Bravery and thanks

I got complimented for my “bravery” yesterday. I took a deep breath and said, “Thank you.”

Of course, that was the last thing I wanted to say. That “thank you” had to bubble up from under a thick layer of denial and deflection. Do you go through the same process when you get a compliment?

I don’t know if there’s a direct correlation between the compliment I got yesterday and the action I took today but I did in fact do something brave today. I asked for a favor. Several favors. Well, one favor from several people. And not just any people; I reached out to some rockstars.

The first rockstar I asked—a very busy person—hit Reply almost immediately, and didn’t just say yes to my request, she actually thanked me. For asking her for a favor:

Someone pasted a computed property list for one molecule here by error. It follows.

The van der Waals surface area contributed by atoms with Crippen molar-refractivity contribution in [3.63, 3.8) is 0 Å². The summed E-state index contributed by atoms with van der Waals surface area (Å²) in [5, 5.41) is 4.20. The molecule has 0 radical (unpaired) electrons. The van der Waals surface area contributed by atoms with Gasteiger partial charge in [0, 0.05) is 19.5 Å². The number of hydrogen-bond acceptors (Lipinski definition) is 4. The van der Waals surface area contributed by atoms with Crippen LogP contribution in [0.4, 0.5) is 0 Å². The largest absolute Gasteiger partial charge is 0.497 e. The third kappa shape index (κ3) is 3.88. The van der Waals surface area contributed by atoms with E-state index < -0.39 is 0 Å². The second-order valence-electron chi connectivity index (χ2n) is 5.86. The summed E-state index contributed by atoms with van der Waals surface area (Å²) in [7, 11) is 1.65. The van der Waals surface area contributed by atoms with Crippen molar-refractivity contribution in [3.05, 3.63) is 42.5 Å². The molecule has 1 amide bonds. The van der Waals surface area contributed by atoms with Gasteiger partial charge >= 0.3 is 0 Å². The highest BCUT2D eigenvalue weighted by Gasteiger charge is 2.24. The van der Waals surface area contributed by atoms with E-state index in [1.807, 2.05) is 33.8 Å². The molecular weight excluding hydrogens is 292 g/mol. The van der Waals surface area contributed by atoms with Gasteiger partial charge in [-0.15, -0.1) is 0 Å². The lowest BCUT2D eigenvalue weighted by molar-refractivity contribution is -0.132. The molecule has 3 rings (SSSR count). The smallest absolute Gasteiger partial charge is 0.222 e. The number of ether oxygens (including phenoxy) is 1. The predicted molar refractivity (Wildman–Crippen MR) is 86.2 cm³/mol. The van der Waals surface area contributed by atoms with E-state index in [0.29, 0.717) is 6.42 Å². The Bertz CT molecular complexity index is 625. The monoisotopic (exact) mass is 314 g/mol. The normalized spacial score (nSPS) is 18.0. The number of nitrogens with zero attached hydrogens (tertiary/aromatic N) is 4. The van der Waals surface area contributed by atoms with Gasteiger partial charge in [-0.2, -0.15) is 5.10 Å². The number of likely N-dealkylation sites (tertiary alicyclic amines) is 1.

bravery and thanks

Go figure. Rockstar #2 wrote:

bravery and thanks

If you’re keeping score at home, that’s two rockstars and four exclamation points. Ordinarily I’d say that’s much too high a concentration of exclamation points, but—hey—they were excited. That I had asked them a favor.

The bravery in asking for help

Writers have to be brave. But our bravery often consists of just ignoring the negative voices in our heads long enough to put words to paper or bytes on disk and send them out into the world. Again, despite the negative voices—some of which will show up outside our heads once we ship. As the old saying goes, “Everyone’s a critic.”

So I may be brave in some respects, but I still feel like the Cowardly Lion in many others. Not that that’s a bad thing—he’s got some of my favorite lyrics in The Wizard of Oz. But when I step outside my comfort zone, I am rarely disappointed. One of these days maybe I’ll remember that.

Okay, dammit. I’m contacting Rockstar #3.


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